Scores of Taliban Fighters Killed in NATO Offensive
Monday, September 4, 2006
PASHMUL, Afghanistan, Sept. 3 -- Warplanes and artillery pounded Taliban fighters hiding in orchards Sunday during a NATO-Afghan offensive in southern Afghanistan that the alliance said killed more than 200 insurgents in its first two days. Four Canadian soldiers were also killed.
If the estimate is confirmed, the battle would be one of the deadliest since U.S.-led forces ousted the Taliban five years ago.
Warplanes dropped five bombs within about 20 minutes on orchards where insurgents were believed to be hiding. Explosions echoed across grape and pomegranate fields, and clouds of dust rose amid the greenery and dried-mud houses of the Panjwai district, about 30 miles from Kandahar city.
Operation Medusa was launched Saturday to flush out Taliban fighters from Panjwai and the neighboring Zhari district. NATO spokesman Maj. Scott Lundy said alliance and Afghan troops had gained ground and disrupted the insurgents' command system.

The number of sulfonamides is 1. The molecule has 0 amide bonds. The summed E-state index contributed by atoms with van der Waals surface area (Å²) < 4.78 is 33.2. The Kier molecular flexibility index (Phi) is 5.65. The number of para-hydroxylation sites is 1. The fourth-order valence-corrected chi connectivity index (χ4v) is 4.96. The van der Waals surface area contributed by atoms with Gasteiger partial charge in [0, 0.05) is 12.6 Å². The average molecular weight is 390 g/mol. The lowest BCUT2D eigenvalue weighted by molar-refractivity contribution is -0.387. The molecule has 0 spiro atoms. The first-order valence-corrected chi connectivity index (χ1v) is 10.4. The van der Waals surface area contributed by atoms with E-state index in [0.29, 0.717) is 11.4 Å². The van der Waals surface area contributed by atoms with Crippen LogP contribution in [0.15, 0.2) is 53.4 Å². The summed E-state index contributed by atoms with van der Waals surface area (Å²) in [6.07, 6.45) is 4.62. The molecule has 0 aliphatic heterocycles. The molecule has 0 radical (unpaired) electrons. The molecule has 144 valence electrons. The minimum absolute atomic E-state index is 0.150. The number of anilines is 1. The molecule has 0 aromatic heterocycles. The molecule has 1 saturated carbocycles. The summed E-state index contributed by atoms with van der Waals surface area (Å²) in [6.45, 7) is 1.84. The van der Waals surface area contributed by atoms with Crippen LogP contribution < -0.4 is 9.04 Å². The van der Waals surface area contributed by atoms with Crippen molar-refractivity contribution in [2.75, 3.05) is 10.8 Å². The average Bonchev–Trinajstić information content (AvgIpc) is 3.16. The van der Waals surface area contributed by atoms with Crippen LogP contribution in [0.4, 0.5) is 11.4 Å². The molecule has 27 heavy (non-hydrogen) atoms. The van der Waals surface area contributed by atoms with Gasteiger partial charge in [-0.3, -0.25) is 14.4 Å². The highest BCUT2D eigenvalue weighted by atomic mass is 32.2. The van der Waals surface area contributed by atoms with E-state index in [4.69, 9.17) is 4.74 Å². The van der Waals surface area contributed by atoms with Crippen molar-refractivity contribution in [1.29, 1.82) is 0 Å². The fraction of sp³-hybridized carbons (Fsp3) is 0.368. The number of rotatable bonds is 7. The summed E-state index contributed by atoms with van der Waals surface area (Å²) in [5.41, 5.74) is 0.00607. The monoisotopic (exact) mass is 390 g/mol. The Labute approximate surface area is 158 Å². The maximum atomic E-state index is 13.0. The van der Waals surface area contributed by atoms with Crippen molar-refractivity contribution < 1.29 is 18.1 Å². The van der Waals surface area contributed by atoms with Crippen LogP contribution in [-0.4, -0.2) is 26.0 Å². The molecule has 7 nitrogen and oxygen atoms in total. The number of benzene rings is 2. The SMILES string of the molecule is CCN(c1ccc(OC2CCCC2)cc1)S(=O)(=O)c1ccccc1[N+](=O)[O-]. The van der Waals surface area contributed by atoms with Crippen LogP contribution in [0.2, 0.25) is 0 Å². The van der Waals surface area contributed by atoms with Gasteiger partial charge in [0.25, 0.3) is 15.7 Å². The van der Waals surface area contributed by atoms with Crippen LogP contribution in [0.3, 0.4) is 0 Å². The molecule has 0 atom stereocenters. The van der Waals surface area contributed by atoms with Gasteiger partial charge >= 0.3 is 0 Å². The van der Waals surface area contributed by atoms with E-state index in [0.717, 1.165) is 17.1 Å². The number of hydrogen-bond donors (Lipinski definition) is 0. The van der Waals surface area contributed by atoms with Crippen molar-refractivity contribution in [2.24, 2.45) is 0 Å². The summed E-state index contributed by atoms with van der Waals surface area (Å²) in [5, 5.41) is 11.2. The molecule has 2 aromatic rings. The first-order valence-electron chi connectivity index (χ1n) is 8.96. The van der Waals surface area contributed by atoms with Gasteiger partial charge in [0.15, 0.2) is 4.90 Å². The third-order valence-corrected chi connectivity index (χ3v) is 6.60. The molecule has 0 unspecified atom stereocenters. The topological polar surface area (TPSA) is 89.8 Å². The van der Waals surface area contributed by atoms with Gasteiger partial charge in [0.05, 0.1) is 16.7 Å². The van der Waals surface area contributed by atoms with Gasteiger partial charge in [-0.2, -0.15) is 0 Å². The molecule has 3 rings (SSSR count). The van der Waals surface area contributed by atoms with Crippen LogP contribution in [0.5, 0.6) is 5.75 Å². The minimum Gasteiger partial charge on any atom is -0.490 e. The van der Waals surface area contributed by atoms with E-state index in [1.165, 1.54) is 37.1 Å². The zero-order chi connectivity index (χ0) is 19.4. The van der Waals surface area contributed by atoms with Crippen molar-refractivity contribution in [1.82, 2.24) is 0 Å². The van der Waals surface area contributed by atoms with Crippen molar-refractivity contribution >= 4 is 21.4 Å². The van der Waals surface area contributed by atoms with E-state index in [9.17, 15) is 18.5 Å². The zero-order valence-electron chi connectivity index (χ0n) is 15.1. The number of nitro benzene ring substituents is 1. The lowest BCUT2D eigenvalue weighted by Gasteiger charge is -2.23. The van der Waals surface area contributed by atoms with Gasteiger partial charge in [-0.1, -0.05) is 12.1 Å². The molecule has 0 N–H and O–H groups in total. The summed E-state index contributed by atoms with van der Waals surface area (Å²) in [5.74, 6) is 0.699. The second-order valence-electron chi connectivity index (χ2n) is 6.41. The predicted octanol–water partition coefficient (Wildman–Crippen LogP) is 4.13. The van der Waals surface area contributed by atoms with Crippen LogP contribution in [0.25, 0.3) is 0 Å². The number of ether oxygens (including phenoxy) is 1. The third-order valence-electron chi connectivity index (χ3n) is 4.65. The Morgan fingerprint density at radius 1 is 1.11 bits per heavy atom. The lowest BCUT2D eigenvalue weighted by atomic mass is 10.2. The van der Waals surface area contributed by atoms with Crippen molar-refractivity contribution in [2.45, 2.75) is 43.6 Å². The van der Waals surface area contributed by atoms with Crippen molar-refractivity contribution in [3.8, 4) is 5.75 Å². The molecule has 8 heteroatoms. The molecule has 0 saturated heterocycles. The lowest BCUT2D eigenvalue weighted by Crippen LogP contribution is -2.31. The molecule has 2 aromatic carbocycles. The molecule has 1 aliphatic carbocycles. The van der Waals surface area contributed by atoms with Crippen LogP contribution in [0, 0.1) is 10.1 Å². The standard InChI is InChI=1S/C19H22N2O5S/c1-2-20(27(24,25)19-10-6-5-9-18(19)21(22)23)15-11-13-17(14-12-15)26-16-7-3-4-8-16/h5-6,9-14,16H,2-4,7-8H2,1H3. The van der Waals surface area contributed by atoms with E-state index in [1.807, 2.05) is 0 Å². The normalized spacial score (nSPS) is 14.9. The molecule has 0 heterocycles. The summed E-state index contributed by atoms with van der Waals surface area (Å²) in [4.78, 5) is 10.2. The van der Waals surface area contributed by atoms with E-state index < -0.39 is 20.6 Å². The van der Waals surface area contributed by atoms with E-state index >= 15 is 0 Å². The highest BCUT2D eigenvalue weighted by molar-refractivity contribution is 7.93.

Afghan Defense Minister Rahim Wardak said Taliban casualties were high but could not confirm the NATO report of more than 200 dead.
A NATO statement said its figure was derived from "surveillance and reconnaissance assets operating in Panjwai and Zhari districts, as well as information reported by various Afghan officials and citizens living nearby."
The alliance said it had no reports of civilian casualties, despite the heavy weight of fire being used. But a spokesman for the Afghan Defense Ministry, Gen. Zahir Azimi, said earlier that an undetermined number of civilians had been killed.
Jason Husiak, a spokesman at the Canadian Defense Ministry, said four Canadian soldiers died in Sunday's fighting and others were wounded. There was no word on any casualties among Afghan troops.
On Saturday, a reconnaissance plane supporting Operation Medusa crashed, killing all 14 British servicemen on board. NATO said the crash was not caused by hostile fire, saying the plane reported a technical problem before it went down. Investigators examined the wreckage Sunday.
NATO forces took command of foreign military operations in the volatile south from a U.S.-led coalition on Aug. 1 during the worst fighting since the Taliban was overthrown in a U.S.-led invasion in late 2001.